Having a cat can make a big difference in a child’s life. Cats make terrific best friends. I’ve studied child development and spent countless hours teaching children. It still amazes me at what good teachers cats can be. Some very important lessons for kids can be taught by our furry friends.
Cuddles, a cute and fluffy Ragdoll mix, was the first pet my niece, Grace, ever knew. It was love at first sight. As many young children do, Grace would grab at Cuddles, pulling his ears, tail and long Ragdoll fur. Any time she saw him, she would chase after him making loud noises. Luckily, Cuddles was already well into adulthood before Grace was ever born, so he was very patient with her. Cuddles would hide when he wanted alone time and move away from her when her actions annoyed him.
What did Grace learn from this? If she wants to interact with the cat, she can’t annoy him. In a way, cats can train us the same way we train them. He taught her how he wanted to be treated by moving away when she did something wrong. He stayed and interacted with her when she was doing pleasant things, which made her want to do the pleasant things more.
The lessons above are only the first social skills a child could learn. Throughout the process of growing up, children can learn about personal space and not hurting others as well as sharing, communicating, taking turns, following rules, and trust.
Quick child development lesson: It takes a few years before kids gain full small motor function in their hands. As babies, we can only open and close our hands (make fists). Being able to move individual fingers comes a bit later. The next step will be to develop something known as the pincer grasp, where objects can be gripped between the thumb and the forefinger or middle finger. Finally we begin to form a tripod grasp, which lets us do things such as hold a pencil.
The desire to pet a cat can help speed up and solidify the development of those small motor skills. As seen in first lesson above, the cat can teach the child that he or she must be nice in order to interact. Parents who are present at the time will probably correct the child too. A baby or young toddler might first try to pet a cat with a closed fist (essentially punching the cat), but the child will quickly learn that this is wrong. The child will then begin concentrating on moving more slowly and with an open hand, like Mom showed them to do. These attempts accelerate the process of development.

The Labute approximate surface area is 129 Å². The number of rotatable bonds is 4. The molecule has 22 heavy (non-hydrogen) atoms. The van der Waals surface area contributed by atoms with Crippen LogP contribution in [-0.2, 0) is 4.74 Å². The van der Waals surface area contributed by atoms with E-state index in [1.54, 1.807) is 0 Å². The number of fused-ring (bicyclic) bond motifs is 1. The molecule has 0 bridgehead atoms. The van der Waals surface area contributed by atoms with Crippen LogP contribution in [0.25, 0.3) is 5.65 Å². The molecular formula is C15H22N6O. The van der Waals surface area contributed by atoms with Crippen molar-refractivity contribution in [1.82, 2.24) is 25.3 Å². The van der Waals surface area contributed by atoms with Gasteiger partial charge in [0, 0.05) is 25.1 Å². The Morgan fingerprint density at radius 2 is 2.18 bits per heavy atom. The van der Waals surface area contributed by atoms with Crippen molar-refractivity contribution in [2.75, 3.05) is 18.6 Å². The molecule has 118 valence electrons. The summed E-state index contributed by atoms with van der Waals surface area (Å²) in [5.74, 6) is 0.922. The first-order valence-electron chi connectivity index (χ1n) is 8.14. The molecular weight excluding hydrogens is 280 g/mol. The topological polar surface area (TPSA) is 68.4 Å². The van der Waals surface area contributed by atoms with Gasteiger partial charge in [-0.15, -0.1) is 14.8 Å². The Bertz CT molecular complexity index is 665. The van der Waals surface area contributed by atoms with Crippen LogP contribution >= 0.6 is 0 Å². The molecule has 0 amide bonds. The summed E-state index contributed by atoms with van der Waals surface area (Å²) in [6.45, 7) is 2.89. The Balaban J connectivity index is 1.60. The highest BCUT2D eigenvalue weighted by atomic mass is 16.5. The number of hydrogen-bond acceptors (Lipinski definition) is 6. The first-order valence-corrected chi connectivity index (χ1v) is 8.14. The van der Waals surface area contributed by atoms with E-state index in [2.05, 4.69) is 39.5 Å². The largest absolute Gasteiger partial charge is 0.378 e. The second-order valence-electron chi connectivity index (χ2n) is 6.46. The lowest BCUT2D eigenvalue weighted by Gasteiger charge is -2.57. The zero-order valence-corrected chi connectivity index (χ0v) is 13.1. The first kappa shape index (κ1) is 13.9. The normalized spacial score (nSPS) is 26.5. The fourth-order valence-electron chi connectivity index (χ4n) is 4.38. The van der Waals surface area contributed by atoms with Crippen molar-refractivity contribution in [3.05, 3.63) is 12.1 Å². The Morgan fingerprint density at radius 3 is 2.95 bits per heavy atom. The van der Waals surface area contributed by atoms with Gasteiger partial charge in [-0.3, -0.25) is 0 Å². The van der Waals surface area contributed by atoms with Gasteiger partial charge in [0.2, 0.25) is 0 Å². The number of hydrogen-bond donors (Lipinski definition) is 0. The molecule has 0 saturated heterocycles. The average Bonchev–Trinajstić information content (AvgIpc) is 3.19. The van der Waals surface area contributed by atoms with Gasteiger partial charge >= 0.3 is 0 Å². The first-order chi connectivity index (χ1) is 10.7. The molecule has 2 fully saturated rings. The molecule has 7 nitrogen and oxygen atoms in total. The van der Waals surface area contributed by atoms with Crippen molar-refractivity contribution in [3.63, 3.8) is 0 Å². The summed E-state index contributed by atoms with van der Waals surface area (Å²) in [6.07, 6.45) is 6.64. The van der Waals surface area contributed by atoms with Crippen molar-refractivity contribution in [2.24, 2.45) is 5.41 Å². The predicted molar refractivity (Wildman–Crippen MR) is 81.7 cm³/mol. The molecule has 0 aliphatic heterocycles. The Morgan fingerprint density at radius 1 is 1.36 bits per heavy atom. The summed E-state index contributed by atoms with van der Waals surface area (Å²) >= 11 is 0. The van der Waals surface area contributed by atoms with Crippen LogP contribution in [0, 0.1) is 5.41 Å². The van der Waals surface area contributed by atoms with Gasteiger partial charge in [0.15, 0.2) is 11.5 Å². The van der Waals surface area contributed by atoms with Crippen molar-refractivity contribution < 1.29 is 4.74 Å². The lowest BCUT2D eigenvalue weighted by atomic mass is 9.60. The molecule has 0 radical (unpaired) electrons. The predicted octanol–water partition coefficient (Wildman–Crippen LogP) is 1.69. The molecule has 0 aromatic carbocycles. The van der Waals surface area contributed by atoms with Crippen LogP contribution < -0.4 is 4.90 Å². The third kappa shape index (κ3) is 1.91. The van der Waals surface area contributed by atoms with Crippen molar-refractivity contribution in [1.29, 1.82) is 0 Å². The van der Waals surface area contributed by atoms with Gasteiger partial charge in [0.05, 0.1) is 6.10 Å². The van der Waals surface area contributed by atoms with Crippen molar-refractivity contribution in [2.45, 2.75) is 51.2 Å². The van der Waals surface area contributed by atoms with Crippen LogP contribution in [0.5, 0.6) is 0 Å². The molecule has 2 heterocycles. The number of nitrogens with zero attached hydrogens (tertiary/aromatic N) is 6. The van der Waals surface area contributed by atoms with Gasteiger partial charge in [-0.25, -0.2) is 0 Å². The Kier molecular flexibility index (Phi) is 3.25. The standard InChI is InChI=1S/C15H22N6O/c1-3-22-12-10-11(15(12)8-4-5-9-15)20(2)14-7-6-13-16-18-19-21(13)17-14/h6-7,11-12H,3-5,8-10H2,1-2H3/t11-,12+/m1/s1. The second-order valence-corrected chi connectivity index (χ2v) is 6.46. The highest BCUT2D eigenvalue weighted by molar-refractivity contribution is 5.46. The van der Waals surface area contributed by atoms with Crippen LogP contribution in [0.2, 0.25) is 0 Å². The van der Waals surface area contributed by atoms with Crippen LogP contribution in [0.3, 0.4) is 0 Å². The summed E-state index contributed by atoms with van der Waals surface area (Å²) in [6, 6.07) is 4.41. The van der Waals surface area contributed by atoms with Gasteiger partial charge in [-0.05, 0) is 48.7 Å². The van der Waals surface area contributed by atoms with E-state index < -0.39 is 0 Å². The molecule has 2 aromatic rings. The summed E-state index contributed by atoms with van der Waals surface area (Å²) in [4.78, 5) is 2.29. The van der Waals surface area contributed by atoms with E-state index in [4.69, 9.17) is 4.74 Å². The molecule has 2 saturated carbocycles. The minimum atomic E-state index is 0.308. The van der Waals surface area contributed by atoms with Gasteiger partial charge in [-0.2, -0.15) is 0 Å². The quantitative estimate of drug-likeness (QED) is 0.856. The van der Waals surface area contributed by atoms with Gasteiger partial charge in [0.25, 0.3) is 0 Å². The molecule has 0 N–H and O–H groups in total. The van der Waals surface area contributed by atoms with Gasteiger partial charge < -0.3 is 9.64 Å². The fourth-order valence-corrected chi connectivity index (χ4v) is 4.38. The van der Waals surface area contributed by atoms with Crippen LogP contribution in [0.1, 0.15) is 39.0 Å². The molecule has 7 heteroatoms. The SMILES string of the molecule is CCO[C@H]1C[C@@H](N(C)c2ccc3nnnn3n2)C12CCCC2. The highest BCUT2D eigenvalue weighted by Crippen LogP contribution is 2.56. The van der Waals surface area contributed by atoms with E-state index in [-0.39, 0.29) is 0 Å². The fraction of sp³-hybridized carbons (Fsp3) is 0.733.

Gross motor skills can be helped by cats too. Playtime with a cat can help with walking, running, crawling, squatting, jumping, and more. Even coordination gets a workout when you have a cat because you sometimes must walk and carry something in your arms at the same time.
Kids can help take care of their cats and learn what it means to be responsible. Even young kids can help feed or groom the family cat. The more tasks they take on, the more cats will bond with them. They will get to see in a very tangible way that their actions affect others. Being responsible can result in healthy, loving cats. However, if they neglect their responsibilities, there will be negative consequences.
In my opinion, this is one of the hardest lessons that a human being ever learns — living things can die. Grace learned this lesson around age 6. Cuddles had gotten out of the condo and passed away in a swampy area nearby. We’re not sure how he got out or what might have caused his death. Grace had never had a real experience with death before. My sister had the difficult job of explaining to Grace that no one lives forever. It wasn’t easy for Grace to understand how this could have happened to Cuddles.
The heartbreak from Cuddles’ death was crushing, but it taught a very important lesson. Life is precious. Love all you can, while you can. Sometimes being sorry doesn’t change anything. Bad things can happen even when you don’t think you did anything wrong. You have to be very careful with living things because they are all more fragile than they appear. Grace will be very thankful Cuddles taught her this lesson while she was young because it gives her the opportunity to grow in compassion from that point forward.
Kids want to learn all about their favorite animals. These interests are helpful for teaching them all different subject areas. If you love cats, you can explore science through topics such as cat biology, cat health, cat psychology, and the physics of the way of a cat moves. Other subjects include cats in history, cats in art, and cats in literature.
One of the most important lessons for kids to learn from cats is that it is okay to be different. You can have great compassion for someone who is very different from you. Cats can teach kids to find the similarities between themselves and others more easily too.
Do you think there are other lessons that cats can teach kids? Let us know in the comments.
About the author: Robin Mudge lives in the Metro Detroit area with her husband and two cats: Cinco and Manna. She writes articles covering a large variety of feline-oriented topics on her blog Playful Kitty. Her background education background is in Special Education (focusing on cognitive impairments) and in Theater. Follow her on Facebook, Twitter, Pinterest, Instagram, and Google+.